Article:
Do unpaid internships
From the symphony to the local
newspaper office to Capitol Hill, thousands of students and recent grads work
for free, hoping that an internship will lead to a dream career.
Euan Blair, son of British Prime Minister Tony Blair, is working as an unpaid
intern in the U.S. Senate, according to news reports.
you're from a famous family or not, in politics, human rights, journalism or the
arts, unpaid internships are sometimes the only way to get crucial experience.
few companies try to sweeten the zero-bucks deal with free airline tickets, subway
passes, books and occasionally tuition help, former interns say. But if you're
trying to make the rent and pay back loans at the same time, or if you're funding
your own way through school, a subway pass or a pile of free books won't help
The key question is: Does the unpaid-internship
gamble pay off?
pay or no way
"In the nonprofit world, it's
expected and understood that you're not going to get a paid internship,"
says Megan Freismuth, a recent college graduate and former intern who grew up
pretty much every summer as an undergrad, and those were unpaid," Freismuth
says. "I lived at home and also worked a part-time job. It wasn't hard at
all. But after college, I moved out to Boston, specifically to intern for Physicians
for Human Rights. That got a little tougher.
one point, I was swinging three jobs while interning," Freismuth says. "The
cost of living in Boston is so much higher than anything in Indianapolis."
not easy for the financially strapped to get a start in a world where unpaid internships
"I think it is difficult,
though not impossible, for people who are not at least of middle-class
income to enter this field," says Heddy Nam, who works for
a nongovernmental organization in New York City called Network 20/20,
which educates leaders about foreign policy.
"If you're from a working-class
family, this isn't even a possibility," Nam says. "Many
of my middle-class friends say that it's difficult for parents to
pull off because they are already paying the huge cost of college."
class? It's a factor in the workplace
"There definitely is a range of economic backgrounds with people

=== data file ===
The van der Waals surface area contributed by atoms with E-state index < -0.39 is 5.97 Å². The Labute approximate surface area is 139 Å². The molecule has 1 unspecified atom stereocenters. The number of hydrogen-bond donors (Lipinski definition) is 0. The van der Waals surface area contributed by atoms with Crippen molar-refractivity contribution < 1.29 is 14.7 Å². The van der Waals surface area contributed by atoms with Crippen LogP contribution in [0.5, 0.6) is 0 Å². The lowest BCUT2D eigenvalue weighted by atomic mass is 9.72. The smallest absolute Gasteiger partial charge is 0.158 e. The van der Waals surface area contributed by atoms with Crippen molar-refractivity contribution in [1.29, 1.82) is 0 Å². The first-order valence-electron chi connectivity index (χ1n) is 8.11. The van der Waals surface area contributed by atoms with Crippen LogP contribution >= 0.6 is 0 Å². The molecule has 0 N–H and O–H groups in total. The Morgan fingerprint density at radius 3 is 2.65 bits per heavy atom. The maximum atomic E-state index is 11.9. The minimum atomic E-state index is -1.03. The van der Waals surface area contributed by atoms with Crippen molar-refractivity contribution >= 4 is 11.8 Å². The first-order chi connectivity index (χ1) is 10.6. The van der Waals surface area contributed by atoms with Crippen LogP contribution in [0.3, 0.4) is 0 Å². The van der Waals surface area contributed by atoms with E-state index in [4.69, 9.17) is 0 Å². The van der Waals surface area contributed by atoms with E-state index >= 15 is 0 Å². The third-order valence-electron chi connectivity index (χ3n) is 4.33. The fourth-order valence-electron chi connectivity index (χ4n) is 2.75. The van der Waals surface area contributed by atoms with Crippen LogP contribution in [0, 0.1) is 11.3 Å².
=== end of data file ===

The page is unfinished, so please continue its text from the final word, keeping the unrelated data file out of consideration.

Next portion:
I have worked with," says Nam. "However, most people are
from middle- or upper-class families.
"To begin with, everyone in
my field is college-educated and has previously held unpaid internship
positions. It is rare that a person from a lower-class family will
have had these opportunities.
"So if you think about it
that way, yes, the field is almost elitist, because while local
grassroots organizations do hire people with a high school diploma
and a demonstrated interest in their work, bigger international
NGOs will never go for that."
But counselors argue
that the advantages outweigh the sacrifices.
"If the student is saying,
'Gee, it's not paid, should I do it at all,' they should really
look at the potential contacts," says Julie Pickering, the
director of Career Services at the College of Engineering and Applied
Science at the University of Wisconsin-Milwaukee, and a vice president
of the Cooperative Education and Internship Association.
pay obviously would be nice, but if students can set themselves up to be successful
in the future, those networking contacts are the big payoff. Networking is still
the best way to find a job."
suggests thinking flexibly instead of assuming you'll have to work both days and
nights in order to get a start in your field, as she once did.
at the possibility of a part-time unpaid internship so you're not giving up the
whole 40 hours. It's almost like a modern job-share for students because it's
so important to have that related experience when you interview."
Might turn into full-time work
Though interns and
their supervisors emphasized that the point of an internship is not to score a
job at that particular organization, anecdotal evidence suggests that it happens
sometimes, if not often.